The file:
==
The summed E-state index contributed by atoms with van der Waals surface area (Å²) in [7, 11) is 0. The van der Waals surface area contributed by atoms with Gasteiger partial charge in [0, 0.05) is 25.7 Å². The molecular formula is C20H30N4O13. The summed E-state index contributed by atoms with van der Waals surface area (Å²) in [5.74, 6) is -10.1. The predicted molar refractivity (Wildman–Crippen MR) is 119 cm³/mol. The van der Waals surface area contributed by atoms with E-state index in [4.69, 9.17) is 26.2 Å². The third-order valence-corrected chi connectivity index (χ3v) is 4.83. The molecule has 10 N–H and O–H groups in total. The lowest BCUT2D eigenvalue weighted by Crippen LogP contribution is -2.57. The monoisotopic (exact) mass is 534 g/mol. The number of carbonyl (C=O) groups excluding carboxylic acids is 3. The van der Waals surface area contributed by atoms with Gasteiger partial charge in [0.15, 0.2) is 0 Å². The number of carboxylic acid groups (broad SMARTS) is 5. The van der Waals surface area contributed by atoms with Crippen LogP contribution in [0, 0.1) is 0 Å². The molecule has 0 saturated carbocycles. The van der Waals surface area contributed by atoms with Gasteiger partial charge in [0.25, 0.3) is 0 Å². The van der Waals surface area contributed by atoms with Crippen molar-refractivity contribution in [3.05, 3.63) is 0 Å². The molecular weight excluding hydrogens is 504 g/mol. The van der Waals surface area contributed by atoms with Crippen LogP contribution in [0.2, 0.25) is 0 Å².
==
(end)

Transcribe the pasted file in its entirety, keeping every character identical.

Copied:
The summed E-state index contributed by atoms with van der Waals surface area (Å²) in [7, 11) is 0. The van der Waals surface area contributed by atoms with Gasteiger partial charge in [0, 0.05) is 25.7 Å². The molecular formula is C20H30N4O13. The summed E-state index contributed by atoms with van der Waals surface area (Å²) in [5.74, 6) is -10.1. The predicted molar refractivity (Wildman–Crippen MR) is 119 cm³/mol. The van der Waals surface area contributed by atoms with E-state index in [4.69, 9.17) is 26.2 Å². The third-order valence-corrected chi connectivity index (χ3v) is 4.83. The molecule has 10 N–H and O–H groups in total. The lowest BCUT2D eigenvalue weighted by Crippen LogP contribution is -2.57. The monoisotopic (exact) mass is 534 g/mol. The number of carbonyl (C=O) groups excluding carboxylic acids is 3. The van der Waals surface area contributed by atoms with Gasteiger partial charge in [0.15, 0.2) is 0 Å². The number of carboxylic acid groups (broad SMARTS) is 5. The van der Waals surface area contributed by atoms with Crippen LogP contribution in [0, 0.1) is 0 Å². The molecule has 0 saturated carbocycles. The van der Waals surface area contributed by atoms with Gasteiger partial charge in [0.25, 0.3) is 0 Å². The van der Waals surface area contributed by atoms with Crippen molar-refractivity contribution in [3.05, 3.63) is 0 Å². The molecular weight excluding hydrogens is 504 g/mol. The van der Waals surface area contributed by atoms with Crippen LogP contribution in [0.2, 0.25) is 0 Å².